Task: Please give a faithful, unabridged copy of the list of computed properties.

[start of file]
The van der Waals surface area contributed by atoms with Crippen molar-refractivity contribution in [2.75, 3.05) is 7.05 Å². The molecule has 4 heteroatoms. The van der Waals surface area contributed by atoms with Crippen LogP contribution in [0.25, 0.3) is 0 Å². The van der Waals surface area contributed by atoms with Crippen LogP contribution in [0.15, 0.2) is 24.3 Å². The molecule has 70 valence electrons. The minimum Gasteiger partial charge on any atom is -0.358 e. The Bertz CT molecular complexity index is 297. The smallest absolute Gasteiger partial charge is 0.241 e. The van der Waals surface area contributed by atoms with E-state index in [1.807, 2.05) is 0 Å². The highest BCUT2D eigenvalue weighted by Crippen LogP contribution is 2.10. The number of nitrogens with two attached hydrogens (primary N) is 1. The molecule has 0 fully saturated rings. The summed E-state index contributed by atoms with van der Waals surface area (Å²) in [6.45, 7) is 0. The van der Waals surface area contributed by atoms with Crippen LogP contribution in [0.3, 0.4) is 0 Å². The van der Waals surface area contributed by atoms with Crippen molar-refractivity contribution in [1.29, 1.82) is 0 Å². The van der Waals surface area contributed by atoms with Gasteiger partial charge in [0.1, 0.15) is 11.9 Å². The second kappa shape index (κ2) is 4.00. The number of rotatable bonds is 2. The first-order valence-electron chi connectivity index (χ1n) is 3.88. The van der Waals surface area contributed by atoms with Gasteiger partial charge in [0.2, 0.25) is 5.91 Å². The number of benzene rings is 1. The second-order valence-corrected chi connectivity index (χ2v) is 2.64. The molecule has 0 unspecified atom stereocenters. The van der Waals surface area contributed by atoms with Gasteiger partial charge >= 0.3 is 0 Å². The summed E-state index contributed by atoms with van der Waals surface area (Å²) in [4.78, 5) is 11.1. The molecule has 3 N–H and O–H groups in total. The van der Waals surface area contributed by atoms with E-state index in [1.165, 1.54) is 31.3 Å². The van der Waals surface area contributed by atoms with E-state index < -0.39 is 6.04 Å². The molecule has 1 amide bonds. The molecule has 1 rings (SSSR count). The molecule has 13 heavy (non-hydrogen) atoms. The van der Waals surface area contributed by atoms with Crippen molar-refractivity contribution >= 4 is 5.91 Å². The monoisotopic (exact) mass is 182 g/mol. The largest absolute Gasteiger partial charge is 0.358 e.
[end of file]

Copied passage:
The van der Waals surface area contributed by atoms with Crippen molar-refractivity contribution in [2.75, 3.05) is 7.05 Å². The molecule has 4 heteroatoms. The van der Waals surface area contributed by atoms with Crippen LogP contribution in [0.25, 0.3) is 0 Å². The van der Waals surface area contributed by atoms with Crippen LogP contribution in [0.15, 0.2) is 24.3 Å². The molecule has 70 valence electrons. The minimum Gasteiger partial charge on any atom is -0.358 e. The Bertz CT molecular complexity index is 297. The smallest absolute Gasteiger partial charge is 0.241 e. The van der Waals surface area contributed by atoms with E-state index in [1.807, 2.05) is 0 Å². The highest BCUT2D eigenvalue weighted by Crippen LogP contribution is 2.10. The number of nitrogens with two attached hydrogens (primary N) is 1. The molecule has 0 fully saturated rings. The summed E-state index contributed by atoms with van der Waals surface area (Å²) in [6.45, 7) is 0. The van der Waals surface area contributed by atoms with Crippen LogP contribution in [0.3, 0.4) is 0 Å². The van der Waals surface area contributed by atoms with Crippen molar-refractivity contribution in [1.29, 1.82) is 0 Å². The van der Waals surface area contributed by atoms with Gasteiger partial charge in [0.1, 0.15) is 11.9 Å². The second kappa shape index (κ2) is 4.00. The number of rotatable bonds is 2. The first-order valence-electron chi connectivity index (χ1n) is 3.88. The van der Waals surface area contributed by atoms with Gasteiger partial charge in [0.2, 0.25) is 5.91 Å². The number of benzene rings is 1. The second-order valence-corrected chi connectivity index (χ2v) is 2.64. The molecule has 0 unspecified atom stereocenters. The van der Waals surface area contributed by atoms with Gasteiger partial charge >= 0.3 is 0 Å². The summed E-state index contributed by atoms with van der Waals surface area (Å²) in [4.78, 5) is 11.1. The molecule has 3 N–H and O–H groups in total. The van der Waals surface area contributed by atoms with E-state index in [1.165, 1.54) is 31.3 Å². The van der Waals surface area contributed by atoms with E-state index < -0.39 is 6.04 Å². The molecule has 1 amide bonds. The molecule has 1 rings (SSSR count). The molecule has 13 heavy (non-hydrogen) atoms. The van der Waals surface area contributed by atoms with Crippen molar-refractivity contribution >= 4 is 5.91 Å². The monoisotopic (exact) mass is 182 g/mol. The largest absolute Gasteiger partial charge is 0.358 e.